NEW YORK (CBSNewYork) -- Charitable organizations need help now more than ever.
The rising cost of items due to the supply chain delays are really putting a squeeze on how much good they can do in the community, CBS2's Aundrea Cline-Thomas reported Monday.
The line for New York Common Pantry circled around the block in both directions, just shy over overlapping.
There were regular pantry offerings on one side and the Thanksgiving distribution on the other. Hundreds of families are relying on groceries to help make ends meet.
"We see many of the food items that we usually purchase in short supply. When we can purchase them, more expensive," said Stephen Grimaldi, executive director of New York Common Pantry.
Lower inventory, labor shortages and supply chain disruptions have made it hard to buy nutritious food for its clients. All this as food donations have been cut in half.
"Now, we're finding because we can't get food locally that we have to go further and further away. The further you go away, the more supply chain issues you confront," Grimaldi said.
Andre Thompson is in charge of purchasing the groceries.
"We are basically competing with everyone else as a pantry -- supermarkets, the household consumers," Thompson said.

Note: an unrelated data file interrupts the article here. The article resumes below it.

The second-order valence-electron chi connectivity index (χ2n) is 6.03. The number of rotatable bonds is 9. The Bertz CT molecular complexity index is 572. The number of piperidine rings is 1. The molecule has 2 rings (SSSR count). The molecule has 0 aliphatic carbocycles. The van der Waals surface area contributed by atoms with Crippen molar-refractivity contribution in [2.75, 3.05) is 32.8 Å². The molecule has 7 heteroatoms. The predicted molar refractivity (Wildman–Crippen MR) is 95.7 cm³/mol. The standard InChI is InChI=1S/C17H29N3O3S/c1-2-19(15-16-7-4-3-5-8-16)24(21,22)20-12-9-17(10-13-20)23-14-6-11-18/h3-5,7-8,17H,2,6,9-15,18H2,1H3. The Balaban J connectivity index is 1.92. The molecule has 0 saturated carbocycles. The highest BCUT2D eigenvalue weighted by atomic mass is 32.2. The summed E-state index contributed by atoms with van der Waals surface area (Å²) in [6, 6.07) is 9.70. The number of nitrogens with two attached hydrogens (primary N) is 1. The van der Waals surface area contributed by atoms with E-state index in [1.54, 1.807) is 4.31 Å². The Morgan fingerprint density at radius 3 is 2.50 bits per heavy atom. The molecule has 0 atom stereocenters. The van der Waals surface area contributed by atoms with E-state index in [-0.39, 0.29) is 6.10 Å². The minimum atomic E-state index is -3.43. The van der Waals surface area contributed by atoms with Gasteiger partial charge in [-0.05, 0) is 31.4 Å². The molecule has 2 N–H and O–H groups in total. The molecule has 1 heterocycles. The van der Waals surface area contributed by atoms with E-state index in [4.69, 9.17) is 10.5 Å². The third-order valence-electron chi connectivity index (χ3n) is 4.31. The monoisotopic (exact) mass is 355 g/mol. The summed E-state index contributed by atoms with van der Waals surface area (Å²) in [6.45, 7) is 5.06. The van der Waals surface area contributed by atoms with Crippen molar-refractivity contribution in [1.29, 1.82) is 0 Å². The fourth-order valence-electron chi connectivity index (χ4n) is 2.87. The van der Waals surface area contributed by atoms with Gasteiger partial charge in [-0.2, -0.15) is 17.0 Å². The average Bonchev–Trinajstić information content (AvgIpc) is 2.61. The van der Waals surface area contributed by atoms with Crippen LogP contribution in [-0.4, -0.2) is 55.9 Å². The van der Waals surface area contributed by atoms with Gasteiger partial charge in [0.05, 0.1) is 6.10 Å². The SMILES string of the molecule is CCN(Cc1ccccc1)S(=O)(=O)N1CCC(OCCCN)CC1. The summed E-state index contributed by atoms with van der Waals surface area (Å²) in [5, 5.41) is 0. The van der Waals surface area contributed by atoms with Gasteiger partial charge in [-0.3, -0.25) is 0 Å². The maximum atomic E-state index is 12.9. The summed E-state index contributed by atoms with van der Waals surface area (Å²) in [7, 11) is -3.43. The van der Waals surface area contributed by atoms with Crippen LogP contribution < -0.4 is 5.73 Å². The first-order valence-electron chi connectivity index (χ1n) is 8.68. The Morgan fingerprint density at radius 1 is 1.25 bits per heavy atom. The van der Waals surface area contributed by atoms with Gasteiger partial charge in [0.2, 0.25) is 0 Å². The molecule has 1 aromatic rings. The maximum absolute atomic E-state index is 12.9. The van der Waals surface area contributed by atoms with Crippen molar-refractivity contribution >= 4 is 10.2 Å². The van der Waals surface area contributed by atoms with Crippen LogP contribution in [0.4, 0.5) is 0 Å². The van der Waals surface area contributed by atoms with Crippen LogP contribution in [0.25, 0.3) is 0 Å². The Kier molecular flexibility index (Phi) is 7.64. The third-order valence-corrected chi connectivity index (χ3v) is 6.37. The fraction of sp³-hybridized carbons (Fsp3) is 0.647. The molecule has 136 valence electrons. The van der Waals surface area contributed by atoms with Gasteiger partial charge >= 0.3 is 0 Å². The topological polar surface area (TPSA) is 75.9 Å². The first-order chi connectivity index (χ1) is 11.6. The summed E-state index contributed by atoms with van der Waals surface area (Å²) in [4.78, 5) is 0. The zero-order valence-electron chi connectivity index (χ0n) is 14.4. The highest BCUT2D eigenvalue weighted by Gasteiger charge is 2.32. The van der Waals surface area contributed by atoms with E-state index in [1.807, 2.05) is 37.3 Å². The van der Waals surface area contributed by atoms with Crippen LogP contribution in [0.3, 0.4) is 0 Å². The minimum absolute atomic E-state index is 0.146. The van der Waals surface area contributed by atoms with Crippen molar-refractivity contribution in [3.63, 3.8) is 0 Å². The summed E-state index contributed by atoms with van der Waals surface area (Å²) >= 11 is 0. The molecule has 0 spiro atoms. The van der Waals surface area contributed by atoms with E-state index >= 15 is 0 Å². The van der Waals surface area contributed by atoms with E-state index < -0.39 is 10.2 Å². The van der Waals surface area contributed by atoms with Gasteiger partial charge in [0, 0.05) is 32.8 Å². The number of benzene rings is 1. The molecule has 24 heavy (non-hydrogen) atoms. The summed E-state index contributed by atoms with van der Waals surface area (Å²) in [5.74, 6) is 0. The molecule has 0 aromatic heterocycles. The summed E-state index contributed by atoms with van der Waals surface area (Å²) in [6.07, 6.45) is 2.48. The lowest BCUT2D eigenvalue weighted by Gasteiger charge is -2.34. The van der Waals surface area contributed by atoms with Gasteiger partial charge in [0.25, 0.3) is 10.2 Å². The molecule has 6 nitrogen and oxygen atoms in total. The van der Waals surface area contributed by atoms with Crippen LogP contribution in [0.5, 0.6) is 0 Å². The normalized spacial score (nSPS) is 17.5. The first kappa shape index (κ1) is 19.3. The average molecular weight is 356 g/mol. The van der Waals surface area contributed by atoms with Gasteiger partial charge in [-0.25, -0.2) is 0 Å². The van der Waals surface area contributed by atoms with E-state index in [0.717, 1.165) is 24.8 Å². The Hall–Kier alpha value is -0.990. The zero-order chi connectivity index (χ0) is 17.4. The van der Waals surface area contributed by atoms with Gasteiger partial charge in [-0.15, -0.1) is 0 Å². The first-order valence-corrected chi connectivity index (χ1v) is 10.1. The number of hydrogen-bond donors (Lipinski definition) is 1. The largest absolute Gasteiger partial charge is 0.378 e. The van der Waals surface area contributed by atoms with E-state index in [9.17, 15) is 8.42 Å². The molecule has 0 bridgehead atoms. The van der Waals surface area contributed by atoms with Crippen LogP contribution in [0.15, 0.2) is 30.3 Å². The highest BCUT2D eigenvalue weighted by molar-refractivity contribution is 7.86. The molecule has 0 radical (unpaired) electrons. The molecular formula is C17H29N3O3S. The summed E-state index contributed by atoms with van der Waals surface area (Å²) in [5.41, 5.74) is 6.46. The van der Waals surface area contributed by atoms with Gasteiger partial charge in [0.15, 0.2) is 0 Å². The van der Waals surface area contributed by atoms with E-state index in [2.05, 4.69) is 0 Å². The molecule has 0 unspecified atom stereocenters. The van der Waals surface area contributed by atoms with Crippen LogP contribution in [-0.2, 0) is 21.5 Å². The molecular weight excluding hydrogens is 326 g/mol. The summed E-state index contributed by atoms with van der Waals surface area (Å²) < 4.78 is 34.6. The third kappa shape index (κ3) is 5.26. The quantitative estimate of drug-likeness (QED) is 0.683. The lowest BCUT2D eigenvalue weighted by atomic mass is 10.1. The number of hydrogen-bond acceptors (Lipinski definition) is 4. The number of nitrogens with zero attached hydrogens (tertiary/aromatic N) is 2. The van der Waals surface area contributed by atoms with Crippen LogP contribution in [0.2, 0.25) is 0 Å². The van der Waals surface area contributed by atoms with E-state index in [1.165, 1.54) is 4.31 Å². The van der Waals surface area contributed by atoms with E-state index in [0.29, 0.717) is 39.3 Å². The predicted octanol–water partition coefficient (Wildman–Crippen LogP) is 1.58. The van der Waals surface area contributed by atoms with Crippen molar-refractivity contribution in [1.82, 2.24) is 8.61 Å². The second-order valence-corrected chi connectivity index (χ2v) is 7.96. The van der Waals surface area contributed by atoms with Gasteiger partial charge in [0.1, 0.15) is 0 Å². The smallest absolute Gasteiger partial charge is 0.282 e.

It's a daily process, with some close calls.
"If we weren't a few steps ahead in planning our Thanksgiving procurement, we wouldn't have it available to provide today," Thompson said.
For so many nonprofits, the holidays are prime time for fundraising. But delays with the supply chain are impacting that effort, too.
"Simple things like not enough glue or paper. You say what's the big deal about that? Well, our major fundraising is through the mail," said Maj. Kevin Stoops of the Salvation Army.
Millions of dollars could be put on hold. With more requests for help, concerns are mounting about the impact on major programs, like the Angel Tree Toy Drive.
"I have had sleepless nights," Stoops said. "Can you support the Salvation Army maybe a little earlier in your thinking, just because it's crucial this year."
Charitable organizations are trying to do even more with a lot less this year, hoping to continue being a lifeline to those who need it most.
Editor's note: This story first appeared on Nov. 15, 2021.
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